Ashworth College Medical Office Management Questions


H01 Medical Office Management 1

Directions: Be sure to save an electronic copy of your answer before submitting it to Ashworth College for grading. Unless otherwise stated, answer in complete sentences, and be sure to use correct English, spelling and grammar. Sources must be cited in APA format. Your response should be four (4) double-spaced pages; refer to the “Assignment Format” page located on the Course Home page for specific format requirements.

In Lessons 5 through 8, you learned about the administrative requirements of medical assistants. You learned about patient reception, appointment scheduling, office technology, correspondence, medical records, billing and collections, medical insurance, medical claims and coding, and office management duties. For this written assignment, the concepts learned from Lessons 5–8 will be applied. Please review the learning objectives for Lessons 5–8 prior to beginning work on this assignment.

Complete Parts A, B, C, and D for this assignment.

Part A: A pharmaceutical representative has just arrived at the office of Dr. Joseph Henderson, a board-certified orthopedic surgeon. The waiting room is swarming with patients waiting to see Dr. Henderson, because he was delayed with an unexpectedly complicated lumbar spinal fusion and laminectomy.

The representative is very insistent, almost belligerent, about seeing the physician immediately, even though she did not have an appointment to see him. In fact, the visit was totally unexpected, as the representative had just been in two weeks ago. Last time the representative was in, she gave Dr. Henderson a variety of readily usable and dispensable medications. She has more of the same today—injectable cortisone with Novocain, muscle relaxants, NSAIDs, and even some Tylenol with codeine. Usually, Dr. Henderson is quite receptive to receiving these samples, as they help ease the financial burden on his patients for whom he uses or to whom he dispenses these samples. The office is, in fact, running quite low on these particular medications because of Dr. Henderson’s heavy patient load.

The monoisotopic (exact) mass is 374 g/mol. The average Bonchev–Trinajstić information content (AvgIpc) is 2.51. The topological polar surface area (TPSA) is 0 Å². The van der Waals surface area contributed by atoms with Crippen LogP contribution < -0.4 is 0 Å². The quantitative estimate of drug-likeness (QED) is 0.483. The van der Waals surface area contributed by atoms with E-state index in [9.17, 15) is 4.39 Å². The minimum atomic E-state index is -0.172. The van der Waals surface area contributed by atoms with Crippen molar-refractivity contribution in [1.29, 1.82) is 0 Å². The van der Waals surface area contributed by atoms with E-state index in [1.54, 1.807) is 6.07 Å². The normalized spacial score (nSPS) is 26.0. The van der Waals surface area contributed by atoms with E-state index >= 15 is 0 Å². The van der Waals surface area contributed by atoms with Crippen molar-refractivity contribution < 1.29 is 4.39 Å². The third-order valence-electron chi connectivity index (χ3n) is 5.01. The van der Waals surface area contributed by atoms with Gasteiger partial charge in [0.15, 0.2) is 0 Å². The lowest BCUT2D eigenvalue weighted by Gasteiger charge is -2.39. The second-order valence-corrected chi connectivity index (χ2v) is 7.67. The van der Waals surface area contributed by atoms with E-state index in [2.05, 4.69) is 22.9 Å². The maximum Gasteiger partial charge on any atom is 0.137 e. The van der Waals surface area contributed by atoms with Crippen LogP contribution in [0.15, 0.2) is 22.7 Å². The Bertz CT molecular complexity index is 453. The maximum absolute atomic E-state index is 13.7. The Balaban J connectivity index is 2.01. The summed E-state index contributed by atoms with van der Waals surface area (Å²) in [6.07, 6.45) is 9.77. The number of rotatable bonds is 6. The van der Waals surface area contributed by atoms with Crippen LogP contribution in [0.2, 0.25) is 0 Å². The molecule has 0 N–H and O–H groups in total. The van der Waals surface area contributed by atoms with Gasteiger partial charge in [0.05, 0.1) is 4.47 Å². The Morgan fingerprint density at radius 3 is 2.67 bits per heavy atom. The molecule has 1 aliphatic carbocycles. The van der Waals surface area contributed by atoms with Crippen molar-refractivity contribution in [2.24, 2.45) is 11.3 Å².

Provide detailed answers for each of the following questions. Your response should be at least 150 words in length.

What is your response to the sales representative?

Should a sales representative ever take precedence over scheduled appointments?

Does the fact that Dr. Henderson is usually quite anxious to receive any and all samples for his patients enter in as a factor?

Does the diminished supply of these samples alter the situation?

Can the medical assistant ever accept delivery of any or all of these samples?

Part B: Dr. Jonas runs a private practice. He admits patients and makes rounds in two local hospitals. He uses one type of EHR software in his private office and two other packages in the two hospitals. Not only must Dr. Jonas learn three software systems, but he also may at times be unable to move patient information between those systems because of incompatibility. What might Dr. Jonas do to address these issues? Your response should be at least 100 words in length.